Stop by on Wednesday to see how you can “bake” your Easter ham in the pressure cooker this year.

Pressure Cooker Hard Boiled Eggs are easier to peel and turn out perfectly every time.

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    Leave a Comment:

  1. Sharon says

    Hi Barbara – just wanted you to know this really works! 6 min. on low pressure followed by a 5 minute natural release (Laura Pazzaglia – Hip Pressure Cooking) and the eggs are done with no green ring and are super easy to peel. I have cooked them several times this way, I have an Instant Pot Duo. The first time though I just cooked one egg to confirm what time would work best as I have extra large eggs. Again, thanks so much for your recipes and encouragement!

    • Barbara Schieving says

      Thanks for the feedback Sharon! Great idea to cook just one egg and get the timing right for your pressure cooker and eggs. I’m so glad you’re enjoying my recipes and I could encourage you to get pressure cooking :)

  2. Cody says

    I just got an Instant Pot Duo for Christmas. I followed the directions that you indicated that your husband used successfully for this machine (8 minutes on low, 6 minutes natural release). I used 6 extra large eggs and placed them in silicone baking cups. Unfortunately my eggs were undercooked. When I cracked them open they were still runny inside. Should I have cooked them longer because they were extra large?

  3. Deloris says

    I have an “old fashioned” pressure cooker — not electric. Do you have any information as to how you cook the eggs in one of those pans? Mine might be a six or eight quart size.


      • Nancy A. says

        Yes, I made sure it was low. I cooked them for the 6 minutes and then used Natural Pressure Release. But, instead of just 6 minutes, I left them until the lid unlocked. Do you think that was too long maybe?

        • Barbara Schieving says

          Yes, either decrease your cook time or the time you’re letting them steam in the pressure cooker after it beeps. :)

  4. Arlene says

    Last night, while trying to wind down from Christmas, I came across your recipe for pressure-cooked hard boiled eggs. Being brand new (as of 2 weeks ago) to pressure cooking, I was amazed to learn I can pressure cook eggs. After a cup of coffee this morning, I just had to try out your recipe. I used your aluminum foil method to stabilize the eggs & it worked very well.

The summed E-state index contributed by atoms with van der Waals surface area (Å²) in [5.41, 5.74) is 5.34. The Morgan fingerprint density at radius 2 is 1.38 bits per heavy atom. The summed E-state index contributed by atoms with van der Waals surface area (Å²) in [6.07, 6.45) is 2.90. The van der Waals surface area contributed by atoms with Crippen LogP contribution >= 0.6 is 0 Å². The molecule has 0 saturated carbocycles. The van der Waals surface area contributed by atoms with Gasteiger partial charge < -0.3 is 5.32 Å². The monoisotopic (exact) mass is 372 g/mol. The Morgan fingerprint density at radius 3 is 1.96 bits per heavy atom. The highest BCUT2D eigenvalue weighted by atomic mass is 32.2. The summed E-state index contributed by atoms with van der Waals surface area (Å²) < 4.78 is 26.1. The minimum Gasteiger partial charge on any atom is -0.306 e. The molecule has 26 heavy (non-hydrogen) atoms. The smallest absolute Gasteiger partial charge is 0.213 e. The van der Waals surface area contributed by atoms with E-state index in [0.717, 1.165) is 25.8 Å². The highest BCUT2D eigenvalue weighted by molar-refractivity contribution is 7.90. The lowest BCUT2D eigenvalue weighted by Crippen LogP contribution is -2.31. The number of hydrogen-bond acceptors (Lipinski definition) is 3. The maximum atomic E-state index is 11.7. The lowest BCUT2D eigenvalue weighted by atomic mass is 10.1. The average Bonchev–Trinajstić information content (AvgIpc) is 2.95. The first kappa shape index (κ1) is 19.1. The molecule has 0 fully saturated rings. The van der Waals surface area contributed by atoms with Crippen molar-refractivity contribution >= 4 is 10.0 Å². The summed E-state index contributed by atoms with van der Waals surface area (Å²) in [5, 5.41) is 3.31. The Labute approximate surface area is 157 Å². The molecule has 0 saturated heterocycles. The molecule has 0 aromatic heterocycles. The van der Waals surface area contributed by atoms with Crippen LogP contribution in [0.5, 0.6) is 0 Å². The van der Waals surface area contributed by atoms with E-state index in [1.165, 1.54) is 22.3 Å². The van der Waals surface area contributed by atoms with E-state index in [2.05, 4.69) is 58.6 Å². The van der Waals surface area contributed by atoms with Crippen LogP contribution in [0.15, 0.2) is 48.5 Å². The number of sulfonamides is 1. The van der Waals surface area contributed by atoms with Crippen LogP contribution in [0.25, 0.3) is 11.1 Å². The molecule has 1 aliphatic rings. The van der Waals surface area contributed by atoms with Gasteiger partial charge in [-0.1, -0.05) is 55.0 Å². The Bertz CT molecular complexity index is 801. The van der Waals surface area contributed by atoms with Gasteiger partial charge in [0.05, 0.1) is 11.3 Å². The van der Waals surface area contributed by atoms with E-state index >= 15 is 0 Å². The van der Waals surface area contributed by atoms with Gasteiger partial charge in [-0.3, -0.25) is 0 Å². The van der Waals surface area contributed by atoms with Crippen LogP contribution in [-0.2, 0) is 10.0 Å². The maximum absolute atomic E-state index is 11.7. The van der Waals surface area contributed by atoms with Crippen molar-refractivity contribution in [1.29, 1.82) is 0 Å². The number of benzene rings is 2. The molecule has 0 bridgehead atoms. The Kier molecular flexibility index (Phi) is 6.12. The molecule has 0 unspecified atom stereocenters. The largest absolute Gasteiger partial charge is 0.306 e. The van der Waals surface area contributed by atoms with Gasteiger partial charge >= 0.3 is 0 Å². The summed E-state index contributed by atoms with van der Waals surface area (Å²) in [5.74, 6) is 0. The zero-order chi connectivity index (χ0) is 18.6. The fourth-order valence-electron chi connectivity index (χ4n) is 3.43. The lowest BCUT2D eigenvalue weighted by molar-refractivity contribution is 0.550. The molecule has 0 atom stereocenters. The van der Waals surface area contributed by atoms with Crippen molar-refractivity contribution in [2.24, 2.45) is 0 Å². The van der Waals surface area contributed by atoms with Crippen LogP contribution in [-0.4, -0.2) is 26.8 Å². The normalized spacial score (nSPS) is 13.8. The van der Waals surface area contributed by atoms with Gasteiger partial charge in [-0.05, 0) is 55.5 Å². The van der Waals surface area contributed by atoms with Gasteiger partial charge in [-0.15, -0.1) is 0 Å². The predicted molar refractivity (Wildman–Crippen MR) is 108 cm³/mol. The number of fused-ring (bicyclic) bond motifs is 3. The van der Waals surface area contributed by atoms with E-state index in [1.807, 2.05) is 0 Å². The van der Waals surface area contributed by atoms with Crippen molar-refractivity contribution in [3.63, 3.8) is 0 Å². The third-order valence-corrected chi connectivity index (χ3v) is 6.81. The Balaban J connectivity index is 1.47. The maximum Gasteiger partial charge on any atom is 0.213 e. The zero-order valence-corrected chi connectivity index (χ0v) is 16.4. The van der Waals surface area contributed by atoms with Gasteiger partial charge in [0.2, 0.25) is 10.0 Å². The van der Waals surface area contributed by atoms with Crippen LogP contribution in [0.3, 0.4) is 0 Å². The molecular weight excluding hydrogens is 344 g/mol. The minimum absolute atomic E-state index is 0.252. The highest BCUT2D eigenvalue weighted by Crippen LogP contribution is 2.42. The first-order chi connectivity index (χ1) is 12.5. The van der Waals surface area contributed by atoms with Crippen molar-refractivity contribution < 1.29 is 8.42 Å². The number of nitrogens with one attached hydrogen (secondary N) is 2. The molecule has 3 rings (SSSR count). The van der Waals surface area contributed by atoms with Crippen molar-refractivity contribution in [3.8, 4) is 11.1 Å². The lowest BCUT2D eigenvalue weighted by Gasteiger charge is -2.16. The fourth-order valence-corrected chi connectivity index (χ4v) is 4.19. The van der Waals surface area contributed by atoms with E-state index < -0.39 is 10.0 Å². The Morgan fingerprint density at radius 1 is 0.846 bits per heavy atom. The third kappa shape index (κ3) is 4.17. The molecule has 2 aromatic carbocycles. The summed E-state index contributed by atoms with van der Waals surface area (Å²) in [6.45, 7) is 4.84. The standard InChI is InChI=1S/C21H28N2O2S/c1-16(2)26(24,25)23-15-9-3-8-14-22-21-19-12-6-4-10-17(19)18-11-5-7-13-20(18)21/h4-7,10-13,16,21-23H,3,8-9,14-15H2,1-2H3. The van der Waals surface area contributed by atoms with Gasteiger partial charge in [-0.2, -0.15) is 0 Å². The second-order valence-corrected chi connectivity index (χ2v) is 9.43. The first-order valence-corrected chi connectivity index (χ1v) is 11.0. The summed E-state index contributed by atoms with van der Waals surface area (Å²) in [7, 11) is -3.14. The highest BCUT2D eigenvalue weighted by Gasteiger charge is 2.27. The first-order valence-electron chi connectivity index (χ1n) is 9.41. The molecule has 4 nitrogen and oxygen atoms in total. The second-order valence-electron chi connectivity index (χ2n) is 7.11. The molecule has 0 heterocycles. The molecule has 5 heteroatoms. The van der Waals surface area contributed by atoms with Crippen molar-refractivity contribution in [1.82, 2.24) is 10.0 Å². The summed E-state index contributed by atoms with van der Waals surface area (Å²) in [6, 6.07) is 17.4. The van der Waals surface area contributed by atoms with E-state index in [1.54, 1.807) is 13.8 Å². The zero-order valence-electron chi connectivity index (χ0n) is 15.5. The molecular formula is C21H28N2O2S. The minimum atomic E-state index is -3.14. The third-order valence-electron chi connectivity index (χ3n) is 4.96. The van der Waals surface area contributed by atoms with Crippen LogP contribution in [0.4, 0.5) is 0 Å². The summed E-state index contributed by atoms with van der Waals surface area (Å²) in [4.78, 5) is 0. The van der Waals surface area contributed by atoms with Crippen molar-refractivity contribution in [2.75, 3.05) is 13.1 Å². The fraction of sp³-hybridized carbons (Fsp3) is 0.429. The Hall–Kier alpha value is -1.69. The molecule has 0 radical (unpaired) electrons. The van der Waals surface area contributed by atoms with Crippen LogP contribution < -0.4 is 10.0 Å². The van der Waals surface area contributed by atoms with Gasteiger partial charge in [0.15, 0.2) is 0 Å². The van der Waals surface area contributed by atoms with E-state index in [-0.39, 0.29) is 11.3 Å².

I followed your directions exactlly. Eight minutes (2 minutes for the natural release) after starting, I had beautiful hard boiled eggs. Not only did they look perfect, they tasted great. I purposely did not sprinkle any salt on the egg I ate, a first for me, and I was quite surprised at how much better the eggs taste pressure-cooked than cooked the traditional way.
    Thanks so much for another great recipe. I PCd cheesecake last week & it was fantastic!

    • Barbara Schieving says

      Hi Arlene – so glad you found my site. Pressure cooking really does make great tasting easy to peel eggs.

  5. Becky (central oregon) says

    Love this way for hard cooking eggs… even the freshest eggs peal easy.
    I have a question. When I do eggs this way the yellow is clean with no gray ring but the whites have a brown cast to them. Ok for salads not so good for deviled eggs. Do you have any Idea why?
    Thankys for your time…love the site.

    • Barbara Schieving says

      I haven’t experienced a brown cast. Is it where the eggs are coming in to contact with the aluminum? Have you tried separating the eggs with something else, maybe heat resistant plastic to see if that makes a difference?

      Becky – after giving your comment some more thought, I decided to try silicone baking cups to separate the eggs. I liked the idea so much that I’ve updated the post with a picture and details. Thanks so much for your feedback!

  6. Susan says

    I have done this successfully with one layer of eggs, but when I tried it with 18 eggs and low pressure I lost 8 eggs to cracking. The next batch of 18 eggs I did I used Miss Vicki’s method of using the trivet and covering the eggs completely with water and I pressured it for 6 min. on low with a quick release after 6 min. I only had 2 minor cracked eggs. If I do a large batch of eggs I think I will use this method. If you can separate the eggs from banging together when they cook the steaming method is quick and works well.

  7. Annette says

    Tried it this morning and it works beautifully. Have a stove top Kuhn Rikon and pressured at high for 5 min. Perfect, no green ring on yolk which cooked completely and peeled so easily.
    Thank you so much.

    • Barbara Schieving says

      Hi Annette – so glad you tried it. Thanks for sharing the timing in the stovetop pressure cooker.